Subscribe to our Free eBooks
Author: A Potato in a Rice Field
Wanderlust Travel Blog of the Year ’13
Through the years I’ve had my fair share of road trip screw ups. My car engine once exploded and I had my car scrapped in the middle of the Pyrenees. I once froze the entire windscreen washing system of a rental car when I filled it with normal water during -16’c temperatures in the Czech Republic. I was once chased, in reverse, by a brick wielding thug when I happened upon a gang fight in Washington DC. More recently I found myself in Bangkok’s rush hour traffic when I tried to by-pass the entire city. But to date I’ve not yet been in a collision, or, at least not until this week.
This collision took place along the Swiss side of Lake Geneva when I was enjoying a leisurely drive through the coastal towns of the lake. It was in the town of Vevey which is famous for its giant fork and I was looking for a turn off to find it at the time. As I followed the town centre road, next to the town hall, I watch up ahead for a left turn, to bring me to the lakeside. When I find a turn ahead I switch on my indicator and line the car up to take the turn. But, before I make the maneuver, I check the left wing mirror where I spot a cyclist speeding towards the left side of the car. He looks like he’s planning to overtake so, to not clean him out completely, I turn off the indicator and straighten up the car.
At the same time the cyclist sees my indicator and he too cancels his own maneuver and attempts to go around me on the opposite side. So we both pull away from the centre line and whomp he smashes into the back right of my car. Within seconds I have a seriously pissed off Swizz cyclist shouting and screaming through my driver seat window, arms flailing and everything. A scenario I have always dreaded but, at the time, I honestly fail to feel much emotion. No apprehension, no fear, or anger. I just felt the desperate need to get out of there as quick as possible. So I was surprisingly calm and collected as I pull the car over to the roadside and approach to calm the cyclist, defuse the situation, and get the hell out of there.
As I approach I apologise profusely, as I did feel a bit bad for the guy. It was a hell of a thump. At this time he had calmed somewhat although he is still screaming and pointing to his bike. He asks me, in relatively decent English, what I would do to fix it. I continually reassure him “don’t worry”, “it’s no problem”, and “I’ll sort it out when I get home”. This was for me to get a quick away. So I write down my details on a piece of paper and ask him to contact me and I’ll “sort it out”.
However, at this stage I’m still uncertain of who was at fault, as the entire incident was just fast moving, scattered and confused. The cyclist then asks me to write and sign that I take responsibility for the collision and this is where my own English becomes iffy. There was no way I was signing anything as that would be stupid. So he eventually gives up in explaining and I make a half-hearted offer to give him a lift as his bike was totaled. Thankfully his wife was already on the way. At this stage I can finally leave and it was on a partially friendly note.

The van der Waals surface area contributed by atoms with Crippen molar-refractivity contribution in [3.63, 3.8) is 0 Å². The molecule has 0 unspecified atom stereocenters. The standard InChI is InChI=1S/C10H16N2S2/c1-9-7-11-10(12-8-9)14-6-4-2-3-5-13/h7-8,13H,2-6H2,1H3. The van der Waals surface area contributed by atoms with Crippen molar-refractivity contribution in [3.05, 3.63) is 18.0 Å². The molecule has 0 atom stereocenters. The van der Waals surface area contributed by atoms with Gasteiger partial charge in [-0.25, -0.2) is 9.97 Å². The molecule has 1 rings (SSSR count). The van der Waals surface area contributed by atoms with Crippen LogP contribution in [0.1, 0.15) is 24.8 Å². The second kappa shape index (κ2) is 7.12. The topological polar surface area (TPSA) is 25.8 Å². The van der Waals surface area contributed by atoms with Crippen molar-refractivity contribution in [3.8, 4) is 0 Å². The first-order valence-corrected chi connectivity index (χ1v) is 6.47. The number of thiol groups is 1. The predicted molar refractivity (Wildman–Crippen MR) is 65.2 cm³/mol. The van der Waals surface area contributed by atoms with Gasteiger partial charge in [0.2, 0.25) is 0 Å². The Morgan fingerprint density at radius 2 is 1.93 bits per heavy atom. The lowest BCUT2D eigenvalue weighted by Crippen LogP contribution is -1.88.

Arriving to our hotel 3 hours later I already have an email in my inbox listing the damage which includes things like his mobile phone, which apparently took a battering along with his bike. For now I ignore it all and instead search for the location of the accident on Google Maps (above). I continue to check bicycle laws in Switzerland to see if they are different to elsewhere, which they are not. I then follow through my own actions on the road which all prove to be by the book. I stayed with the lines of the road and signaled to maneuver in good time. The only reason I had realigned was to avert the danger posed by the cyclist.
On the other hand the cyclist, who must follow the same rules as any other vehicle on the road, should have been cycling on the right side of the lane. If he was planning to overtake on the left, which in itself is an illegal maneuver in the town centre, he would have needed to signal with his arm. He should also have held adequate breaking distance and, going by the dent in the back of my car, and his racing equipment, he was almost surely speeding. These roads are well known for cyclists on weekends where they like to race the track when the traffic is lighter than during the week. So the guy hadn’t a leg to stand on, and it should really be me asking for damages, but I don’t.
I now return to the email and instead of arguing responsibility I tell him that I was working as a contracted travel writer and I have forwarded the details of the incident to the company. They in turn would do a full assessment of the accident and get back to us. This was a I slight fib on my behalf but I knew this fictional third party would help relieve the situation and take the onus off me. Of course he never got back.
Do I feel guilty? Well I do feel bad for the guy as he did smash up his expensive bike. At the same time he was aggressive and abusive to a visitor in his country, and was unapologetic for an accident in which he was ultimately and solely at fault for. I have no reason to feel guilty but I instead feel somewhat strengthened by the incident, as I now have the confidence to handle these incidents if they come up again in the future. Hopefully they won’t